Just the FAQs ma'am

What is this "Affordable Care Act" of which you speak? It's a controversial 900-plus-page federal law (officially the Patient Protection and Affordable Care Act) that was signed by President Barack Obama on March 23, 2010. It makes some sweeping changes to health care, like requiring almost all Americans to have health insurance. Some people say it goes too far. Others say it doesn't go far enough.

You have lots of questions about the Affordable Care Act, aka Obamacare. The Sun Journal and the Bangor Daily News want to help you understand what the ACA will mean for you and your family.

  • Glossary: The lingo you need to know.
  • Timeline: How health care coverage has evolved.
  • FAQs: Frequently asked questions and helpful answers

There is more information and coverage in our Affordable Care Act 101 special section

This is universal health care, right? No. In places with universal health care (think Canada), the government pays for all care. The ACA, on the other hand, requires that people pay for their own care by buying insurance. The ACA did expand government coverage — Medicaid — to some people, but the U.S. Supreme Court ruled that states didn't have to accept that expansion. So many states, including Maine, didn't.   

So, I must have health insurance now? Yes, unless you are very poor (under the federal poverty level) and live in a state that didn't expand Medicaid (like Maine). You can also get an exemption to the penalty if:

  • Your religion prevents you from accepting insurance benefits
  • You're part of a health care sharing ministry
  • You are a member of a federally recognized Indian tribe
  • You lack insurance for less than three months in a row
  • You have suffered a certified hardship
  • You can't afford coverage because you'd have to pay more than 8 percent of your household income for coverage
  • You're behind bars
  • You are not a U.S. citizen, a U.S. national or an alien lawfully present in the U.S.

For this first year of the ACA, open enrollment for insurance lasts from Oct. 1, 2013 to March 31, 2014. The insurance mandate starts Jan. 1.

Hmm. I need insurance by Jan. 1 but I have until March to buy a plan? That sounds fishy.: The requirement for insurance starts Jan. 1, but there's no penalty if you're without insurance for fewer than three months in a row. So you could get insurance after Jan. 1 but before those three months are up and be fine.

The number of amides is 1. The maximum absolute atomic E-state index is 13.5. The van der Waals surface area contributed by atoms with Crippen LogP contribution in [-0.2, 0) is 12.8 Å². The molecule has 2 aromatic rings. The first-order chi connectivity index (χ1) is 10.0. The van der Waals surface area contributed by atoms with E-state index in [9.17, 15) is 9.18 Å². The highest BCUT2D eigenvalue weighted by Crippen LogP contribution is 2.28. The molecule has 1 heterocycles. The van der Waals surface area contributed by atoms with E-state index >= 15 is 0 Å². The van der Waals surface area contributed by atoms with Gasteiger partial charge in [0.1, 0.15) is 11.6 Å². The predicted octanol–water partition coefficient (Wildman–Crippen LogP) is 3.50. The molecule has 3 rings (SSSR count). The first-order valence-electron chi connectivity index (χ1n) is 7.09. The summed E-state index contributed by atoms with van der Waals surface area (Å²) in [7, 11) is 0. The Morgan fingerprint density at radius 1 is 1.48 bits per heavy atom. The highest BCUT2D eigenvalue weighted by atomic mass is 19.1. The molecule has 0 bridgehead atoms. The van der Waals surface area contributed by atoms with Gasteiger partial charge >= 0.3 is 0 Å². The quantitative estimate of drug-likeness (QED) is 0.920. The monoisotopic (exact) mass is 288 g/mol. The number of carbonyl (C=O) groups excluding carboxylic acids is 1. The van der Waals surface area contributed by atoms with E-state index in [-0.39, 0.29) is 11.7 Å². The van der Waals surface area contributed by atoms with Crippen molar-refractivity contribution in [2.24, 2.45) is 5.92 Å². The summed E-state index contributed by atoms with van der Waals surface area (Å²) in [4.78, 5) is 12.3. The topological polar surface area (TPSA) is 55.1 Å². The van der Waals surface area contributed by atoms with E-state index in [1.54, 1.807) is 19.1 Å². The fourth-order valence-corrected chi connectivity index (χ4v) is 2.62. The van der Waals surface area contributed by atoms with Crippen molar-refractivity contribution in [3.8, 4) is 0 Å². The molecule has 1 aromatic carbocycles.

Why is the ACA also known as Obamacare? Opponents came up with that name back in 2007 as a dig at Obama. It stuck.

When do the death panels start? There are no death panels and never were. There is a board (the Independent Payment Advisory Board) that was established to recommend Medicare cost-saving changes, however it is not allowed to recommend rationing care, limiting who or what Medicare covers or raising the cost on patients. An early draft of the ACA also would have allowed patients to talk with their doctors about end-of-life care and have that consultation covered by Medicare. That provision proved so controversial that it was taken out of the bill and is not part of the ACA. The Obama administration brought it up again in 2010, then quickly dropped it.

This ACA thing is really a ploy to install microchips in our brains, isn't it? Um, no. However, colonoscopies are free.

When does the ACA take effect? Many parts already have. (See timeline.) The insurance mandate, one of the biggest and most controversial parts of the law, starts Jan. 1, 2014. Individuals and small businesses and groups can start buying insurance off the upcoming marketplace (and get subsidies and tax credits to do so) starting Oct. 1, 2013.

Wait, a subsidy? If you can't get affordable health insurance through your job and you are between 100 percent and 400 percent of the federal poverty level, you can get money from the feds to help pay for insurance. If you're between 100 percent and 250 percent of the federal poverty level, you can also get a discount on your out-of-pocket health care expenses. This will all be on a sliding scale — the less you earn, the bigger your subsidy.

What's the federal poverty level? Right now, $11,490 a year for one person (modified adjusted gross income). For a family of four, $23,550.  

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If your religion prevents you from accepting insurance benefits

If your religion prevents you from accepting insurance benefits such as Muslims then you can be exempt, it is a fact!. but then if you claim an exception then don't come looking for an unemployment check when your out of work, or get in a car accident sorry you got to go it alone otherwise it is committing fraud! in other words these people should not be able to reap the benefits while not being chained to this law like the rest of us. they should have a law in place that records those who take this exemption and when they cash any insurance check (including Unemployment insurance) they retroactively get hit with the penalty from day one! I don't believe ones religion should have an exception it is a tax and no matter what religion you are you must pay taxes like the rest of us.


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